WHO South-East Asia Journal of Public Health

PERSPECTIVE
Year
: 2021  |  Volume : 10  |  Issue : 3  |  Page : 76--86

Implementing a decade of strengthening the health workforce in the WHO South-East Asia Region: achievements and way forward for primary health care


Tomas Zapata1, Masahiro Zakoji1, Mikiko Kanda1, Phyllida Travis2, Viroj Tangcharoensathien4, James Buchan3, Manoj Jhalani1 
1 World Health Organization Regional Office for South-East Asia, New Delhi, India
2 Independent consultant, International Health Policy Programme, Nonthaburi, Thailand
3 World Health Organization Collaborating Centre, Faculty of Health, University of Technology, Sydney, Australia

Correspondence Address:
Dr Tomas Zapata
World Health Organization Regional Office for South-East Asia, New Delhi
India

Background Health workers are the cornerstone of primary health care (PHC) services, the delivery of an effective coronavirus disease 2019 (COVID-19) response and progress towards universal health coverage (UHC). In 2014, the World Health Organization (WHO) South-East Asia Region committed to the Decade for Health Workforce Strengthening 2015–2024, and UHC became a regional flagship with a focus on strengthening the health workforce. Since its inception, three rounds of monitoring with standardized indicators have been completed. Methods In 2019, data on human resources for health were collected through the National Health Workforce Accounts online platform by the country focal points; this was complemented by a regional online consultation in June 2020. A mid-term review report on the Decade for Health Workforce Strengthening was launched during the 73rd session of the Regional Committee in September 2020. Results The availability of doctors, nurses and midwives in the South-East Asia Region has increased by 21% since the decade began in 2014. Nine countries of the region are now above the 2006 WHO threshold of 22.8 doctors, nurses and midwives per 10 000 population, compared with only six countries in 2014. However, only two countries are above the 2016 revised WHO threshold of 44.5 doctors, nurses and midwives per 10 000 population, the density estimated to be needed to achieve the Sustainable Development Goals. Countries of the WHO South-East Asia Region have made progress to different extents during the past 5 years on strengthening governance of human resources for health, data, rural retention and health professional education. Discussion Addressing broader health workforce challenges and particularly PHC workforce challenges will require extra commitment and prioritization by governments for the second half of the decade. COVID-19 presents the necessity and an opportunity to increase long-term investment in the health workforce and in strengthening PHC in the South-East Asia Region.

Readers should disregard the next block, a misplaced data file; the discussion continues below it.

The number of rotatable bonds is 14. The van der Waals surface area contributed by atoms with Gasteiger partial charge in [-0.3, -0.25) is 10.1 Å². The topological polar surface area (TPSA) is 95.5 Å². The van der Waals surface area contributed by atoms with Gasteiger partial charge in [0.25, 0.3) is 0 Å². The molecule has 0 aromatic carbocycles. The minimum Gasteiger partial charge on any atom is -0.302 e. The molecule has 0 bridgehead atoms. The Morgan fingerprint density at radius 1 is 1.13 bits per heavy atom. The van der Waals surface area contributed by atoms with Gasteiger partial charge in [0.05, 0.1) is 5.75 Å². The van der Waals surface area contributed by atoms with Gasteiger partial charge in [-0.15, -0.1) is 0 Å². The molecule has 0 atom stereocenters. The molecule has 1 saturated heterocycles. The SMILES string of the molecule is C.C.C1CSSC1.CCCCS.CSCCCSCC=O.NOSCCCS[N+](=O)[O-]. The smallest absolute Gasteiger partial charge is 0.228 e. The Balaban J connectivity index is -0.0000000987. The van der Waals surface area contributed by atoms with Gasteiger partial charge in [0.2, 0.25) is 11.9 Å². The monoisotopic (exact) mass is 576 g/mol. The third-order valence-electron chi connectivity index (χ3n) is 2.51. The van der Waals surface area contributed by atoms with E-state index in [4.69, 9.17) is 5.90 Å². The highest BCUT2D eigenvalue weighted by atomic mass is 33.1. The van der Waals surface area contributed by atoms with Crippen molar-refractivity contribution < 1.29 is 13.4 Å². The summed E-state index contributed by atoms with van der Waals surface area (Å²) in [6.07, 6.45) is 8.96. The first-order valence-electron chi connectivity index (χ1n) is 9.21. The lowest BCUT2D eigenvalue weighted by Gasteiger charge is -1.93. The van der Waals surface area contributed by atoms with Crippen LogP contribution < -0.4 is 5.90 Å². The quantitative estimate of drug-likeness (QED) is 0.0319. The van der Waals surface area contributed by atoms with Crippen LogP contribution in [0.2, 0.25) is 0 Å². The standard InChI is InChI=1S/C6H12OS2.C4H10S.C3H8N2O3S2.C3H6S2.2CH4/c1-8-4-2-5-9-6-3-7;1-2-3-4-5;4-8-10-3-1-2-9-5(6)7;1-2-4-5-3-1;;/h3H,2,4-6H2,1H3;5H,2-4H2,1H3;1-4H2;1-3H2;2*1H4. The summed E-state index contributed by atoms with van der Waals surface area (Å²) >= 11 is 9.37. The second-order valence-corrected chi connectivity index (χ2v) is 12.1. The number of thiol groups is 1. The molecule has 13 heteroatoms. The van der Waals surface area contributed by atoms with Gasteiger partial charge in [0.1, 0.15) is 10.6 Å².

How to cite this article:
Zapata T, Zakoji M, Kanda M, Travis P, Tangcharoensathien V, Buchan J, Jhalani M. Implementing a decade of strengthening the health workforce in the WHO South-East Asia Region: achievements and way forward for primary health care.WHO South-East Asia J Public Health 2021;10:76-86


How to cite this URL:
Zapata T, Zakoji M, Kanda M, Travis P, Tangcharoensathien V, Buchan J, Jhalani M. Implementing a decade of strengthening the health workforce in the WHO South-East Asia Region: achievements and way forward for primary health care. WHO South-East Asia J Public Health [serial online] 2021 [cited 2022 Jan 22 ];10:76-86
Available from: http://www.who-seajph.org/article.asp?issn=2224-3151;year=2021;volume=10;issue=3;spage=76;epage=86;aulast=Zapata;type=0